10. I’ve never owned a ’59-’60 full size Chevy but at a car show a few years ago I looked one over that was for sale. It was remarkable to see w-i-d-e they are. The ’58 facing the camera is a really big car but the ’59 next to it by the light pole looks at least 6″ wider. The doors are close to 10″ thick. No wonder they found the need to downsize a lot for ’61 even though the frame stayed the same size. I often wonder if the designers ever thought about the size of people’s garages and parking spaces when designing such oversized cars.

    • All the pick-ups, at last the Fords, were in Texas! Usually parked right next to some big engined Olds or Pontiac! Only preachers and oil wives drove Caddies…at least to my young eyes at that time!

  11. I love how that tiny sedan (Simca? Dauphine?) is surrounded by all those GM heavyweights. A minnow among the whales. So many makes and modelsin this scene. Even a panel truck and a bus. It looks like the taillights of an Imperial on the car about to pass the Valiant. So many Buicks. I agree with Andy: this parking lot is exceptional. Each time I look at it, I find several models I had not noticed before.

  12. I think the wagon in question is a ’61 Pontiac. Also there is a ’60 Olds in the crowd. ’61 is the latest model I see.
    Great photo.

  13. Set the time machine for this parking lot! In addition to the wide selection of interesting cars and the lack of late ’40;s – early ’50’s cars is the contrast in sizes. In the second photo is a Studebaker Lark parked between ’57 and ’59 Cadillacs, the Lark looks half a long! That Fiat in the third photo is tiny compared to what were considered standard sized cars of the times.

  14. I found another very rare import, in the first picture, fourth row from the street, next to the vacant space is another English Ford Zephyr Mark II but convertible, these bodies were a conversion performed by British coach builder Carbodies at Coventry.

  15. Fiats 600s and Beemer Isettas were popular with drunk servicemen serving overseas to play pranks with.Picking them up and putting them in bars and restaurants,etc.
    We put a 600 in a fountain once.

  16. This is a candy store of “rare” wagons — from a ’55 2-door Nomad a car away from a ’56 4-door (both Bel Airs) with a full-length (aftermarket?) roof rack, to five (or more!) ’58 Country Squires (one with stone [OEM?] wire wheel covers?) and one with a short (also aftermarket?) roof rack, on to one of the rarest: a ’57 Olds Fiesta Holiday — the rarer of the 122″-WB twins in ’57, and even rarer now.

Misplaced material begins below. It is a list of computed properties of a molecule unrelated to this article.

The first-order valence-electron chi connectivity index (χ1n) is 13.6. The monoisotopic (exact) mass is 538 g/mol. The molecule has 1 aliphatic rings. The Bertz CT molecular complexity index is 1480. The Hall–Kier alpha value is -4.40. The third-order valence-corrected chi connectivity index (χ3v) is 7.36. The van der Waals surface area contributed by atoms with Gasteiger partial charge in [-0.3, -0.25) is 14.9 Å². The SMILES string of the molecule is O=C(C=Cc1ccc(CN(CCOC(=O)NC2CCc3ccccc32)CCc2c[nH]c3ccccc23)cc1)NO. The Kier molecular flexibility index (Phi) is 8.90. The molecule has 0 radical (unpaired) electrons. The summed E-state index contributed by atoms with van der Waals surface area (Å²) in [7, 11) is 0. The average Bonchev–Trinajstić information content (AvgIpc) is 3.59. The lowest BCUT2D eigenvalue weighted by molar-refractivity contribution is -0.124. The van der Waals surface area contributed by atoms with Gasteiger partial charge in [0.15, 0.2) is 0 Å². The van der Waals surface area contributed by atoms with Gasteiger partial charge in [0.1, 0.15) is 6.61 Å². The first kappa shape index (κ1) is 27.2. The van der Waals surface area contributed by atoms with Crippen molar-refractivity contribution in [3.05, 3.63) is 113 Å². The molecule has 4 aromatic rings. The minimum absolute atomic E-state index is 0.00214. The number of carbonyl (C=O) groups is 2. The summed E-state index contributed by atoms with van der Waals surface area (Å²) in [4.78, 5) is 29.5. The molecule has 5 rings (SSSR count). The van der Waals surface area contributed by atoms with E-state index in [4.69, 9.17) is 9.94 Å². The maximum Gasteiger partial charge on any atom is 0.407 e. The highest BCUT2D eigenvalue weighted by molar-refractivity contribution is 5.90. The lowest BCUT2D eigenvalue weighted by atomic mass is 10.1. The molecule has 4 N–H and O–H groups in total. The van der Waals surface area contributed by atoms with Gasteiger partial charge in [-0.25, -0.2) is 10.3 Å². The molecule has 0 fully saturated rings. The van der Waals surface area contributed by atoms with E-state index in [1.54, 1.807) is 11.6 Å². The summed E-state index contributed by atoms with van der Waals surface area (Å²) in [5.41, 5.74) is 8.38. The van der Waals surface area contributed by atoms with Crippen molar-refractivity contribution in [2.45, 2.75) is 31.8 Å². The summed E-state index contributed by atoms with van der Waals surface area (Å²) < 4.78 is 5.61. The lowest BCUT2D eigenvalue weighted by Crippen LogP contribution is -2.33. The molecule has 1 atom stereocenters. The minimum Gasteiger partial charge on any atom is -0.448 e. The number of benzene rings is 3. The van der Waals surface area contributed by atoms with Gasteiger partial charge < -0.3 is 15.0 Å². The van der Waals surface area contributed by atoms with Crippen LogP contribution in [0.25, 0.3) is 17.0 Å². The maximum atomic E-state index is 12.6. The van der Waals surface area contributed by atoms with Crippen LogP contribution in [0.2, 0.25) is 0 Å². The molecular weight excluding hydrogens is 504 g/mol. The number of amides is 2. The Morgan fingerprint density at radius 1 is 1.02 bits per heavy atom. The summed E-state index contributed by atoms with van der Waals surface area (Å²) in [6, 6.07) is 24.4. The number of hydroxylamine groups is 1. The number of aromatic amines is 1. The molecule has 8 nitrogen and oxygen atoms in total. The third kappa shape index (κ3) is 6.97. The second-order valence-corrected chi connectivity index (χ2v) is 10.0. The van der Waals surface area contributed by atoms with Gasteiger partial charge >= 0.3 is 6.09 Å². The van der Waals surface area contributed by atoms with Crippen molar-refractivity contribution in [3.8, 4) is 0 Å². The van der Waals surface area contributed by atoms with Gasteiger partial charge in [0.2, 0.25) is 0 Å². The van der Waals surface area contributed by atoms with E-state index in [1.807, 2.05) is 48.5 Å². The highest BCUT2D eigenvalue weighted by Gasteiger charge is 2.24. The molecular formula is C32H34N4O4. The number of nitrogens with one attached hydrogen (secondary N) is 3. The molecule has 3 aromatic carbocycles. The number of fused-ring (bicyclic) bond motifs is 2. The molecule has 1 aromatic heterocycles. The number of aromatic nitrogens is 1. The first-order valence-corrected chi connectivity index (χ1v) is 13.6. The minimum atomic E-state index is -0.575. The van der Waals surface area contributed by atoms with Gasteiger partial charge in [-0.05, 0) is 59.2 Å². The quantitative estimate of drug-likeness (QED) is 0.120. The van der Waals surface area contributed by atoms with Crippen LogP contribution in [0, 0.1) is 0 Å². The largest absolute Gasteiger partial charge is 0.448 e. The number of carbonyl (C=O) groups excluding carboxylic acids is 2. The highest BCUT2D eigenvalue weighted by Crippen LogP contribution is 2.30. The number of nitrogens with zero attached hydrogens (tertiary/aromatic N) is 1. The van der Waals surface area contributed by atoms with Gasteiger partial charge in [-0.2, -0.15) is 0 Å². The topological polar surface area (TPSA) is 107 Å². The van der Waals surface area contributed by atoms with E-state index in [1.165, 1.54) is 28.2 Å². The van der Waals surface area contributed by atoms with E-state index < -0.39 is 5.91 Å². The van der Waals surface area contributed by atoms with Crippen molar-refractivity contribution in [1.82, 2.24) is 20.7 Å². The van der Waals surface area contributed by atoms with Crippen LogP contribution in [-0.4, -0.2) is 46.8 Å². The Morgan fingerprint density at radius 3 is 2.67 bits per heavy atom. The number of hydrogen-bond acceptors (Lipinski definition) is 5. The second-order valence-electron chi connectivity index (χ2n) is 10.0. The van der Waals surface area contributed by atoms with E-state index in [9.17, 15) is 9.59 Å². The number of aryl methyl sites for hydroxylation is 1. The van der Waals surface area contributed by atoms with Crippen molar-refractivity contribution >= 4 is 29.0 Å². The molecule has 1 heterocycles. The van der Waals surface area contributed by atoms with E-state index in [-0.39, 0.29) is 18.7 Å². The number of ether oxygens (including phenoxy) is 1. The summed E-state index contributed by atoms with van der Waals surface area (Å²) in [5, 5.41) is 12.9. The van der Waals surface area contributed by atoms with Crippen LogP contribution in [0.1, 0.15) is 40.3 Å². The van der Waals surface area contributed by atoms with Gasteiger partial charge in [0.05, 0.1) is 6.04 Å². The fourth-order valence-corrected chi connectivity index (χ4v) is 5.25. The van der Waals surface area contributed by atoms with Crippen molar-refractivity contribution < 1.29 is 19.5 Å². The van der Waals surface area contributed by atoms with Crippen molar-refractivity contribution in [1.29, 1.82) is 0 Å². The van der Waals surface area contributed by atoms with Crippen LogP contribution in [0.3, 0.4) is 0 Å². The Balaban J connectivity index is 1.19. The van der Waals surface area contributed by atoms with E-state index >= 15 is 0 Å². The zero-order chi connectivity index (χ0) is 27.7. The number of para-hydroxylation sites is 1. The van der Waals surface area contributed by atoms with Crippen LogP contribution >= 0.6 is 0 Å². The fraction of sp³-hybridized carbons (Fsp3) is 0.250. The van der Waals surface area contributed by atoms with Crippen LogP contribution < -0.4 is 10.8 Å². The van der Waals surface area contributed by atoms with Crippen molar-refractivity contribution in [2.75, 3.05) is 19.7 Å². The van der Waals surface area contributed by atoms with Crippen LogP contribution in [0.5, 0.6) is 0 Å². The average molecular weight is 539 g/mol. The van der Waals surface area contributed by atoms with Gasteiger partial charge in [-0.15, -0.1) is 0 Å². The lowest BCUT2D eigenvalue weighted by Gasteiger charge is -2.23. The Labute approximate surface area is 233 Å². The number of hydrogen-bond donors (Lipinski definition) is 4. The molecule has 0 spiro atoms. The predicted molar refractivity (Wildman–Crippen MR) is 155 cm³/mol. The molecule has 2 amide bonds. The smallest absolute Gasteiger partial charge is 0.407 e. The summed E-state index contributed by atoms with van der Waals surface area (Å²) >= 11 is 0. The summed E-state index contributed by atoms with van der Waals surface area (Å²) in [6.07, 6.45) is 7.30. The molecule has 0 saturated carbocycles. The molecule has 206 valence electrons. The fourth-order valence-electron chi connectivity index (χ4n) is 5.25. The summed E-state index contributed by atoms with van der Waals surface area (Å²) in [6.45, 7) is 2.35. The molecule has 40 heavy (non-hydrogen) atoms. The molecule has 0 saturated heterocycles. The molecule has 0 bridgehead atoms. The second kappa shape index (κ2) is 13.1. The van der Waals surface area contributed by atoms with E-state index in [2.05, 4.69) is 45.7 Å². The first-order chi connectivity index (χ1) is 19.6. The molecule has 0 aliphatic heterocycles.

Both had the same body built by Ionia, but Olds had rear leaf springs and 14″ wheels; Buick had coils and 15s. More Buicks (the total of Special Riviera and of Century Caballero Estates) were built than were Fiesta Holidays, and more Buick hardtop wagons survive (even if not as many as Nomads, built for 3, not 2, model years [or even “built” years later by Nomad lovers, as were ’57 Black Widows and FI Corvettes…]), so that Olds would be almost as uncommon now as would be a 2-door Pontiac Safari, which, for 3 years, was built in half the count as its A-body Chevy twin.

    And to make it even more Special (as in “Church Lady,” not as in “early muscle-car” Buick that is), a 2-tone, 2-door, 4-hole ,’57 hardtop that could be worth more than 2 or 4 or 40 times its MSRP.

    Series 70 Roadmaster Riviera was $3944, with your choice of 1-piece or 3-piece rear window. 4-door hardtop was $4053 (either window); 2-door [duh] convertible was $4066. (Caballero was, unlike Nomad, cheaper than, at $3706…)

    If links were allowed here (for fact-sharing and for illustration [how can anyone discuss old cars without SEEING them??], we could look at some auctions and SEE what those cars can cost now.

    Pennies can’t buy much in today’s candy store.

    PS – Car behind light post with sun glare off its bumper may or may not be an Imperial (likely a New Yorker ‘tho its tailfins are “imperially” tall), but it is a Chrysler, which puts its neighbors into an historical “line” Nash and Buick and Chysler.

    I’ll let someone else write something on “Why?”

    a Caballero

    • ’60 Imperial LeBaron, with technology the Mercedes wished it had and ride, quiet and luxury the rolls could only dream of…